In-Suite Heat Pumps:
In recent years, we have seen a trend toward large, multi-unit residential buildings being designed with in-suite heat pumps that extract heat from a hot water loop supplied by a boiler fueled by natural gas. The in-suite heat pumps typically selected for these buildings are only able to operate with a water loop temperature that ranges from 60⁰F to 90⁰F. Limiting the operating range to these temperatures means that the building cannot be directly connected to low-carbon heat sources such as geothermal energy and renewable heat recovered from low-temperature sources.
It is critical to select heat pumps that facilitate technical and economic integration of low-carbon energy sources. This can be achieved by selecting heat pumps that can operate within a larger temperature range. We recommend requiring that water-loop heat pumps for large, multi-residential buildings be specified with extended range operation, allowing them to work with a water loop ranging from 40⁰F to 100⁰F. In addition to encouraging adoption of low-carbon heat sources now, this change will allow buildings to be more easily retrofit in the future to connect to low-carbon sources as our economy shifts further in that direction.
District energy has the potential to drive transformative step changes in GHG emissions from the building sector. Embracing district energy in our communities has the power to
•Reduce energy consumption through energy sharing;
•Improve the feasibility of developing low-carbon, carbon neutral, and net positive communities by leveraging economies of scale;
•Convert waste heat into a resource; and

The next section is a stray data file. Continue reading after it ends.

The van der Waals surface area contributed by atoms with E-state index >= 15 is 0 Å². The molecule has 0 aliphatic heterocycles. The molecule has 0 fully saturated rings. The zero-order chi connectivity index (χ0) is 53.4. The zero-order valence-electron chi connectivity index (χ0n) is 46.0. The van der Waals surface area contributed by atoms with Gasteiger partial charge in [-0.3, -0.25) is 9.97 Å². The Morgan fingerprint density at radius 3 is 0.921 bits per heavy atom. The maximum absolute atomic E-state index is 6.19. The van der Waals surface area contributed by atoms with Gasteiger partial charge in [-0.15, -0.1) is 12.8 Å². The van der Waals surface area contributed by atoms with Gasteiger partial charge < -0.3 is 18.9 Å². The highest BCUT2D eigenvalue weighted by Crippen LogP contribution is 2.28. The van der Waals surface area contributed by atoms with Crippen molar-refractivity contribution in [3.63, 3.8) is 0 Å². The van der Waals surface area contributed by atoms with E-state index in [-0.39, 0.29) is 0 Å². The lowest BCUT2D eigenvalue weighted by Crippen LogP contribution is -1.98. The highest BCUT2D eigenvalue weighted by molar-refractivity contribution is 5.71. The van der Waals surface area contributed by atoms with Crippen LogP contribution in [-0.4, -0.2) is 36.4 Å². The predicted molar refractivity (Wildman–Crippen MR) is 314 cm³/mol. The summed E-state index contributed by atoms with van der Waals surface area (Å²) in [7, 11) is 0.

•Enhance energy resiliency to help our communities adapt to climate change impacts.
District energy should be considered on the same terms as in-house plants to allow for a fair comparison of environmental benefits. Based on energy modeling practices used under the existing building code, if a building is planning to connect to district energy, the district energy system efficiency is not considered in determining if the building is compliant with energy efficiency standards in the building code. Both the reference building and the proposed building are assumed to have the same efficiency during the modeling process. This means that if a proposed building plans to connect to a district geothermal system with a heating efficiency of 400%, the proposed design will be modeled as no more efficient than the reference building. If, however, the same building plans to install a condensing boiler within the building that is rated at 95% efficiency, it will be modeled as about 13% more efficient in heating than the reference building. Particularly considering the potential district energy has to facilitate our society’s transition to a low-carbon economy, at minimum, buildings should not be discouraged from connecting to a low-carbon district energy system.
[Original Comment ID: 211008]
Submitted February 12, 2018 3:43 PM